Some landslides move slowly and cause damage gradually, other move so rapidly that they can destroy property and take lives suddenly and unexpectedly. Gravity is the force driving landslide movement. Factors that allow the force of gravity to overcome the resistance of earth material to landslide movement include saturation by water, steepening of slopes by erosion or construction and earthquake shaking.

Landslides are typically associated with periods of heavy rainfall and tend to worsen the effects of flooding that often accompany these events. In areas burned by bushfire a lower threshold of rainfall may initiate landslides.

Debris flows, sometimes referred to as mudslides, are common types of fast moving landslides. These flows generally occur during periods of intense rainfall. They usually start on steep hillsides as shallow landslides that liquefy and accelerate to speeds that are typically about 16kph, but can exceed 50kph. The consistency of debris flows ranges from watery mud to thick, rocky mud that can carry large items such as bounders, trees and cars. Debris flows from many different sources can combine in channels, and their destructive power may be greatly increased. They continue flowing down hills and through channels, growing in volume with the addition of water, sand, mud, boulders, trees and other materials. When the flows reach flatter ground, the debris spreads over a broad area, sometimes accumulating in thick deposits that can wreak havoc in developed areas.

Preventative measures

  • Learn about the landslide risk in your area.
  • Develop an evacuation plan that details which route you will use to escape a landslide and an alternative if your main route is blocked.
  • Discuss landslides and debris flow with your family.
  • If your property is in a landslide risk area, contact a company specialising in geotechnical engineering, civil engineering or structural engineering for advice on corrective and protective measures you can take.
  • Become familiar with the land any structures around you so that you will notice any changes.
  • Watch the patterns of storm water drainage on slopes near your home, and especially the places where runoff water converges, increasing flow over soil covered slopes.
  • Plant ground cover and build retaining walls to limit the chances of a landslide occurring.

Landslide warning signs

  • Doors or windows stick or jam for the first time.
  • New cracks appear in plaster, tiles, bricks or foundations.
  • Outside walls, walks or stairs begin pulling away from the building.
  • Slowly developing, widening cracks appear on the ground or on paved areas such as streets or driveways.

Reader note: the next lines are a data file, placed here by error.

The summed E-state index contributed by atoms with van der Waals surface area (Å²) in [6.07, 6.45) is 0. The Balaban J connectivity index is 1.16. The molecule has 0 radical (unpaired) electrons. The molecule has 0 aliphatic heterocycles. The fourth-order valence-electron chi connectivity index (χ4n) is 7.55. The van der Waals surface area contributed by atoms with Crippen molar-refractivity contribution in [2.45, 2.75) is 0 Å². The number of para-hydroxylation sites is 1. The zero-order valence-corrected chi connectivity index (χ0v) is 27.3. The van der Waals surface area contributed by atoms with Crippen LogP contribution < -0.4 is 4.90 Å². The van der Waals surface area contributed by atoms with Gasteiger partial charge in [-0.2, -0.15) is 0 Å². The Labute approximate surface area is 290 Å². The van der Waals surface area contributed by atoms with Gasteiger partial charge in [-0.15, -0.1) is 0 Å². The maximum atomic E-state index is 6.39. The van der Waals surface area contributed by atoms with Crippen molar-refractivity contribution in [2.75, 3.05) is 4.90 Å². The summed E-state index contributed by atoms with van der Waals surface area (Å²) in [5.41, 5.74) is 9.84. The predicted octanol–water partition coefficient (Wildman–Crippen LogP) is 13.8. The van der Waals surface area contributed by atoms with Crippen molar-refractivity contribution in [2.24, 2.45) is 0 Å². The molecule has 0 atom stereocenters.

• Underground utility lines break.
  • Bulging ground appears at the base of a slope.
  • Water breaks through the ground surface in new locations.
  • Fences, retaining walls, utility poles or trees tilt or move.
  • You hear a faint rumbling sound that increases in volume as the landslide nears. The ground slopes downward in one specific direction and may begin shifting in that direction under your feet.

If you suspect an imminent landslide danger

  • If you believe there is a real potential for a landslide to occur within a short period of time call the emergency services immediately on 000. If you are unsure or there are no indicators of an immediate threat contact Council immediately.
  • Inform affected neighbours. Your neighbours may not be aware of potential hazards. Advising them of a potential threat may help save lives. Help neighbours who may need assistance to evacuate.
  • Evacuate. Getting out of the path of a landslide or debris flow is your best protection.

What to do during a landslide

  • Quickly move out of the path of the landslide or debris flow. Moving away from the path of the flow to a stable area will reduce your risk.
  • If escape is not possible, curl into a tight ball and protect your head. A tight ball will provide the best protection for your body.

What to do after the landslide

  • Stay away from the slide area. There may be a danger of additional slides.
  • Check for injured and trapped persons near the slide, without entering the direct slide area. Direct rescuers to their location.
  • Help neighbours who may require special assistance. Elderly people and people with disabilities may require additional assistance. People who care for them or who have large families may need additional assistance in emergency situations.
  • Listen to local radio or television stations for the latest emergency information.
  • Watch for flooding, which may occur after a landslide or debris flow. Floods sometimes follow landslides and debris flows because they may both be started by the same event.
  • Look for and report broken utility lines to appropriate authorities. Reporting potential hazards will get the utilities turned off as quickly as possible, preventing further hazard and injury.
  • Check the building foundations and surrounding land for damage. Damage to foundations and the surrounding land may help you to assess the safety of the area.
  • Replant damaged ground as soon as possible since erosion caused by loss of ground cover can lead to flash flooding.
  • Seek the advice of a geotechnical expert for evaluating landslide hazards or designing corrective techniques to reduce landslide risk. A professional will be able to advise you of the best ways to prevent or reduce landslide risk, without creating further hazards